A modern day Noah's Ark

Johanna Castro

An elephant in "must" is after only one thing - a woman - the game ranger says as he pulls up under a tamboti tree and jumps down from the jeep. "See here, these droplets - urine. When an ellie's in 'must' he urinates constantly."

"How old are they," someone asks and the air is drawn tight with expectation.

"Probably this morning's," says the ranger as our gaze expands into the 75,000ha of South Africa's biggest game reserve, Madikwe, in the North West Province on the border of Botswana, 360km from Johannesburg .

Nine of us pull khaki-coloured ponchos tighter around our shoulders and hug hot water bottles to our knees. Madikwe has South Africa's second biggest population of elephants, and having heard tales about the damage a rogue bull might inflict, we are bristling with anticipation on this chilly winter morning.

Madikwe is conservation-minded and malaria-free and it's home to the Big Five (leopard, lion, elephant, rhino, buffalo) and we're ticking them off rapidly. There's a sudden rustle along with a rancid smell emanating from the black thorn.

"Lion," hisses the ranger as he gently eases the jeep into first gear, just in case. As if on cue a male lion saunters into view, and then a female, to confirm my suspicion that Madikwe really is a modern day Noah's Ark.

But it hasn't always been like this.

"Not long ago, Madikwe was an economically depressed area with unproductive farmland and alien plants. In 1991, a government-sponsored program called Operation Phoenix was initiated to re-stock the area with wildlife," the ranger tells us.

He goes on to say that by 1997 more than 8000 animals had been introduced into Madikwe in, what was then, the biggest game translocation exercise in the world.

"Today, roughly 12,000 animals live in the reserve including about 66 large mammal species," explains Ross Owen, general manager of Madikwe River Lodge.

After an afternoon game drive during which we see rhinos, elephants and giraffes, it's almost dark when we begin our return journey back to the lodge. The ranger swings the spotlight from side to side as the jeep jolts through the bush. We see an African kangaroo (a bush hare), and a jackal slinks across the road. Sometimes the honey-sweet aroma of the black thorn wafts our way, while the gentle "coo-coo" of a dove hangs in the night air like a lullaby. I am dangerously lulled.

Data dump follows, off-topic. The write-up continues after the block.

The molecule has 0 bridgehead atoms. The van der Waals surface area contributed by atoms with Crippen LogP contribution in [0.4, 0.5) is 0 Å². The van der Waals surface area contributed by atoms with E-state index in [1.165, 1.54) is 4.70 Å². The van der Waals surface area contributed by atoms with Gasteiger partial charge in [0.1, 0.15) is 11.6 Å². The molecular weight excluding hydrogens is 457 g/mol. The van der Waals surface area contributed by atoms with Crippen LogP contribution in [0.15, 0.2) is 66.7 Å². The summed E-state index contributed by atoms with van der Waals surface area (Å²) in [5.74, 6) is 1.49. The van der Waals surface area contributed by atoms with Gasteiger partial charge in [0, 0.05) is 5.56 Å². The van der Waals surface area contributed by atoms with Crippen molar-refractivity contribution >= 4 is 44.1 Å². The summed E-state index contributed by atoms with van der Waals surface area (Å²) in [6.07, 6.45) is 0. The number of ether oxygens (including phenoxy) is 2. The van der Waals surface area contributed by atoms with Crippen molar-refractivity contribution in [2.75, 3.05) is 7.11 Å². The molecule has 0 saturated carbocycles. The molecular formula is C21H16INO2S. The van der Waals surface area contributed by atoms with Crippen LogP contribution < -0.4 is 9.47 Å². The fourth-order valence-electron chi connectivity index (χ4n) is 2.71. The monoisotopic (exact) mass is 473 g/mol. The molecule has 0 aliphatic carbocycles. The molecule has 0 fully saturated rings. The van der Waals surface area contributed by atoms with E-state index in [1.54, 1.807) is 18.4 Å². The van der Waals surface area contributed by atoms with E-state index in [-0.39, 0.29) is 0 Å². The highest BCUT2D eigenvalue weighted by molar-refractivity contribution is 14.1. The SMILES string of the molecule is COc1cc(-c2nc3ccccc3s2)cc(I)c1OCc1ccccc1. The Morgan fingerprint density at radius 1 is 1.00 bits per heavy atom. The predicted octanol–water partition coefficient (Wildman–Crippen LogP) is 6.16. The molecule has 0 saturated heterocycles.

Suddenly there's a roar so loud it makes my ear-drums rattle. The ranger spins the spotlight faster from side to side and pulls up abruptly. "There," he says in a stage whisper, and there's a collective gasp as we see, not 50m away, a pride of seven lions devouring what we think is a wildebeest that isn't quite dead.

The noises the lions make as they feed are spine-chilling; deep rumbles and angry outbursts, as mesmerising as they are scary, but soon the wildebeest lies still with one spindly leg and a small black hoof raised in the air like a flag.

We feel humbled by nature as we rumble away into the night, all silent now and late for our own supper but not in the least bit hungry. The night is pitch black, there is no light pollution except for a myriad of stars.

Like a shining star, Madikwe has earned a reputation as one of South Africa's premier safari destinations. It has a lot going for it and, being malaria-free, is a big drawcard. So too are the resident packs of endangered wild dogs. The reserve is considered to be one of the best places in the world to spot these carnivorous hunting machines.